l[0] += neighbors[p]->adj_;
  p -= 1;

a little weird. What is happening there is that as we integrate back in time, as we pass outputs we absorb their adjoints into the bigger ode adjoint solve.

This is how the Melicher paper describes the backwards integration, though they may have implemented it a little differently. It’s a little weird to think about and resolve with the adjoint equations as they are given in 2.4 of the Zhang paper, but just think about doing a long ODE solve with many intermittent outputs as doing a sequence of small ODE solves where you extract the output in intermediate steps and reinitialized a new ODE solver before moving on. Then think about solving the big adjoint problem as solving a bunch of smaller adjoint problems in reverse (where you set the initial conditions of each little adjoint ODE problem as the sum of the contributions from calculations on its output as well as the contributions from any ODE solves that followed it).

Anyway I’m probably still missing something about how this could be used in Stan, but I’ve got answers to my questions so I’m happy either way :D. Figured this might be useful to someone looking around the forums either way.

Yes, you can do that—this is what we do in some of the matrix operations to cut down on virtual function calls. The underlying memory manager maintains two stacks, one for variables whose chain() method is called and one that isn’t.

So adjoint sensitivity stuff is up. Here is a pull req. on my math repo (that makes it easy to look at the changes):

The main magic is in stan/math/rev/mat/fun/build_ode_varis.hpp (which takes the output of the ODE solver and wraps it up in vars, similar to the decouple_ode_state stuff that was there before) and stan/math/rev/mat/fun/ode_vari.hpp (which is the vari that coordinates the adjoint calculation). The vari in ode_vari is the thing that needs to have a destructor or something (to clean up the CVODES memory).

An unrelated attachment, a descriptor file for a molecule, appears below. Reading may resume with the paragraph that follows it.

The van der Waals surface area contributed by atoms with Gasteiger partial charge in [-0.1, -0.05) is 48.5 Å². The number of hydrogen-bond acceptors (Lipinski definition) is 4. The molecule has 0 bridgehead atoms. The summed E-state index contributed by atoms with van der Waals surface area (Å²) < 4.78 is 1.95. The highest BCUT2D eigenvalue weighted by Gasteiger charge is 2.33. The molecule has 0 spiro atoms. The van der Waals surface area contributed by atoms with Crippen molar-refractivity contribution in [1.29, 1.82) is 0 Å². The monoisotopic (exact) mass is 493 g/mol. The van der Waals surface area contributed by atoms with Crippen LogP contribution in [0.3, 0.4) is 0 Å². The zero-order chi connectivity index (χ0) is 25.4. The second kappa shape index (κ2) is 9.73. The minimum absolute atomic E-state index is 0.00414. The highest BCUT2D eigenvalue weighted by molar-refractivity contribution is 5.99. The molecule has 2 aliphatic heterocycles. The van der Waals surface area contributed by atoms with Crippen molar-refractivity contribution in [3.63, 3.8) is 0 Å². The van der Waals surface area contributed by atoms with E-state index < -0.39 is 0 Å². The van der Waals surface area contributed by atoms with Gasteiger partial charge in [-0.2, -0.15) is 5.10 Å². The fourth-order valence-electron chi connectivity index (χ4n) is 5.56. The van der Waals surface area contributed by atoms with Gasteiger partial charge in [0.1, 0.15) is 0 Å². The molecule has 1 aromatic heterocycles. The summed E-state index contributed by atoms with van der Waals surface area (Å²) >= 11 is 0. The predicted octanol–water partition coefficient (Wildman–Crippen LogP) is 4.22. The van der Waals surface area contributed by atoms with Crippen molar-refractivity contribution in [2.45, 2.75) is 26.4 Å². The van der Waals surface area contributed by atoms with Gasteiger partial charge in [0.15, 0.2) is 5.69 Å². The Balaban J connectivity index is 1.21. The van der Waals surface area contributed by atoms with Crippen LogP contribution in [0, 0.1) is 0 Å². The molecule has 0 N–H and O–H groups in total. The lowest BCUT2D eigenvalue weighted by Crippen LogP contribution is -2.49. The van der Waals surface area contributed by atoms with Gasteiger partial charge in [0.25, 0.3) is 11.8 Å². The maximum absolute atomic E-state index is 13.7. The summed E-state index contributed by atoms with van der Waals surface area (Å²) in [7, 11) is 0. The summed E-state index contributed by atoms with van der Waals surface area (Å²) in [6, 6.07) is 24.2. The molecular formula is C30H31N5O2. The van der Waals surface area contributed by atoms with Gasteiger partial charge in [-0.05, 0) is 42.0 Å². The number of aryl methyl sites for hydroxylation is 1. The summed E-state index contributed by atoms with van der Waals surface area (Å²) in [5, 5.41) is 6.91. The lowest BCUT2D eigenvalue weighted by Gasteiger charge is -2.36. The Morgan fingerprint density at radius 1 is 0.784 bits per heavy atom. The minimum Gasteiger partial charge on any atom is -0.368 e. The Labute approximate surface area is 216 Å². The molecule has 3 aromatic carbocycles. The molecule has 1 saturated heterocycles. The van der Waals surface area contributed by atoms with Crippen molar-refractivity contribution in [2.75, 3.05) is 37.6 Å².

Edit: The math behind this is eq. 2.4 of

Something to keep in mind is that even though the ODE produces number_of_time_steps * number_of_states output (and the same number of vars and varis), the adjoint solve is only hooked up to one of these varis. The rest are allocated on the non-chaining stack, this is how all the adjoints are done together.

This is the little example code I was using to test:

Here’s the output of timing it for the adjoint sensitivity analysis (those numbers are the derivatives of the sum of all the ODE output states with respect to the different diffusion constants):

bbales2@frog:~/math-adjoint$ source && time ./test2
-23681.4 6228.88 3667.17 1196.06 246.698 34.8322 3.559 0.274326 0.0164524 0.000761025 -5.89514e-17 -2.77336e-05 2.80233e-05 0.00114006 0.0185708 0.231901 2.21294 15.7028 80.4073 289.296 722.426 

real	0m0.591s

If I time it with the forward mode sensitivity analysis:

bbales2@frog:~/math-adjoint-ref$ source && time ./test2
-23681.4 6228.88 3667.17 1196.06 246.698 34.8322 3.559 0.274326 0.0164524 0.000761025 1.72543e-15 -2.77336e-05 2.80233e-05 0.00114006 0.0185708 0.231901 2.21294 15.7028 80.4073 289.296 722.426 

real	0m2.194s

Performance takes a significant hit if we need to take intermediate steps. With 10 outputs, adjoint sensitivity takes 1.2s~ and forward still takes 2.1s.

All the tests except these three in test/unit/math/rev/mat/functor/integrate_ode_bdf_rev_test.cpp work:

These are the hacks I use to keep the var_stack vector from reallocating and causing segfaults when I embed reverse mode autodiff in the chain bit of a reverse mode autodiff: